Once policies are in place, then governance need to monitor their efficacy. Under Section 175 of the Education Act 2002 governing bodies are required to carry out an annual review of the setting's policies and procedures and to provide information to the Local Authority about how the duties set out in the guidance have been discharged. A similar duty applies to proprietors of independent schools (including academies/free schools) under Section 157 of the same Act.

Conducting regular safeguarding audits will help governance to monitor and ensure policy and practice is effective. Safeguarding has a wide remit and an effective audit process is not a tick box exercise. The process should not only identify if processes are in place but how effectively they are working i.e., the impact. Ideally the audit should offer a tracking process so governance can measure on-going progress and completion of tasks.

The audit should monitor:

  • Policy - to ensure it is effective and meets legislative requirements;
  • Recruitment, vetting & barring processes;
  • Maintenance of the Single Central Record;
  • Training (including induction and ongoing professional development of staff and those in specialist roles e.g., DSLs, Deputy DSLs, SENCOs);
  • Health & Safety (including general site safety, risk assessment, Personal Emergency Egress Plans (PEEPs), Control of Substances Hazardous to Health (COSHH), Asbestos management, testing e.g., Legionella);
  • Risk Assessments (including site, equipment, curriculum activities, educational and residential visits);
  • The General Data Protection Regulation (GDPR);
  • ICT Acceptable Use;
  • Online/e-Safety;
  • Administration of medication;
  • Safeguarding related curriculum content;
  • Multi-agency curriculum delivery;
  • Service Level Agreements (which set the safeguarding parameters for work undertaken by contractors and service providers e.g., clubs & activities).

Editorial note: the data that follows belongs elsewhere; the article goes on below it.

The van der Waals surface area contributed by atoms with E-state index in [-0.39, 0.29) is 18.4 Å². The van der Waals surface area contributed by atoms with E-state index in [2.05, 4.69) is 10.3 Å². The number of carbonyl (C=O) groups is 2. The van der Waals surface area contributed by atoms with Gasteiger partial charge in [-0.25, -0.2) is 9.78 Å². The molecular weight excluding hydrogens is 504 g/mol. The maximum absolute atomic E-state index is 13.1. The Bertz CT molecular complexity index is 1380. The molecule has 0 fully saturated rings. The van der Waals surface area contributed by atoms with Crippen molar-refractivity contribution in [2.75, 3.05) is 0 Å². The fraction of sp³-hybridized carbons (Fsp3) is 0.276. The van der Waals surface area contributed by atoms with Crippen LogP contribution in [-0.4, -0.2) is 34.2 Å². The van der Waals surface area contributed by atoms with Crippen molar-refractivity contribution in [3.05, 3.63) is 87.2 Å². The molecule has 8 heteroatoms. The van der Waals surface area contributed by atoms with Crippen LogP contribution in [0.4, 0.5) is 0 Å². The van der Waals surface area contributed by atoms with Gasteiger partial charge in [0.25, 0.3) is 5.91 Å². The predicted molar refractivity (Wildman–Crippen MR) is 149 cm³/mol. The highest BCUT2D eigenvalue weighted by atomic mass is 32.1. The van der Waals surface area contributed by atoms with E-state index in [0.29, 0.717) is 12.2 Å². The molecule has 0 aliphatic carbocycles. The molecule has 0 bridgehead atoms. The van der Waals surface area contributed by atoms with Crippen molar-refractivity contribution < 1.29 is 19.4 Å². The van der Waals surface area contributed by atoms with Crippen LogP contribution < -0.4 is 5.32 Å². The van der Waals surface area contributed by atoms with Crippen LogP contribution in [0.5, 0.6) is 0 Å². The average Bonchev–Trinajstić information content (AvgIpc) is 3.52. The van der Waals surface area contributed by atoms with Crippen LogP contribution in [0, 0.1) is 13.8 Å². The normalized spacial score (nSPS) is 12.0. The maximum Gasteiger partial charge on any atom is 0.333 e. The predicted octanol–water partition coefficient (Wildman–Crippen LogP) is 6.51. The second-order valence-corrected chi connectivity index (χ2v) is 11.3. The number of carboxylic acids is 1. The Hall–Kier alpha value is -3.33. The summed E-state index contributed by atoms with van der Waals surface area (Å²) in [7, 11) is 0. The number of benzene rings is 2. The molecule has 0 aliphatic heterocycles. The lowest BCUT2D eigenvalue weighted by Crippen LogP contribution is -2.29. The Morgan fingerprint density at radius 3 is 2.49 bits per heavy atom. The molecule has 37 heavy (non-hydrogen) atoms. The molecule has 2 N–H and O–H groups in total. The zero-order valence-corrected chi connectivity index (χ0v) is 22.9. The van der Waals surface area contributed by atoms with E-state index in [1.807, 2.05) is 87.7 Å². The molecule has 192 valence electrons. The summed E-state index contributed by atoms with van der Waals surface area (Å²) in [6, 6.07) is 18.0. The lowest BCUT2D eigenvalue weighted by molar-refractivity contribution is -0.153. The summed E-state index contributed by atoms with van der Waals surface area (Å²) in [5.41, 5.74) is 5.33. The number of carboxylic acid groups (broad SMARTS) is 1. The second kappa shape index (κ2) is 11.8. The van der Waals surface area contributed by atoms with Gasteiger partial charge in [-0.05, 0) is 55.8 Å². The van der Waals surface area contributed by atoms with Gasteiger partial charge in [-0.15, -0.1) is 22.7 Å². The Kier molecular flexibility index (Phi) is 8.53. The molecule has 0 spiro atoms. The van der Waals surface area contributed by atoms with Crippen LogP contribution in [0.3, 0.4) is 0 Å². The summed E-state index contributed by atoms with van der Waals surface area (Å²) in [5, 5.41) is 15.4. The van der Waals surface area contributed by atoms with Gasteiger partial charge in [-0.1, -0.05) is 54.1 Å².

These monitoring audits also enable governance to review safeguarding arrangements to ensure that policy and practice both adhere to the latest statutory and advisory requirements thereby directing best practice. This includes immediate unscheduled review of policies following the occurrence of a serious incident.


he outcomes of monitoring and reviews must be reported. A safeguarding report should be submitted at least annually to the Board so that they can monitor compliance with the requirements of the Education Act 2002 and identify areas for improvement beyond minimum statutory requirements.

The report must not contain details about individual pupils but should provide sufficient information for the board to enable it to make a judgement about the quality of safeguarding within the setting. Where weaknesses are evident, the body should ensure that these are addressed within the School Improvement Plan, and that progress toward achieving the desired outcomes is regularly monitored. It is good practice for the named governor for safeguarding to undertake monitoring across the year to enable them to be in a position to validate and confirm the contents of the report/s.

In summary, governance statutory duties to ensure robust safeguarding duties are being fulfilled is an annual cycle of policy, monitoring, reviewing and reporting- all crucial to driving and maintaining best practice standards.

Looking for in-depth safeguarding training? Check out our Safeguarding for Governors and Trustees and Safeguarding for Named Governors courses.

Sam Preston

SSS Learning Safeguarding Director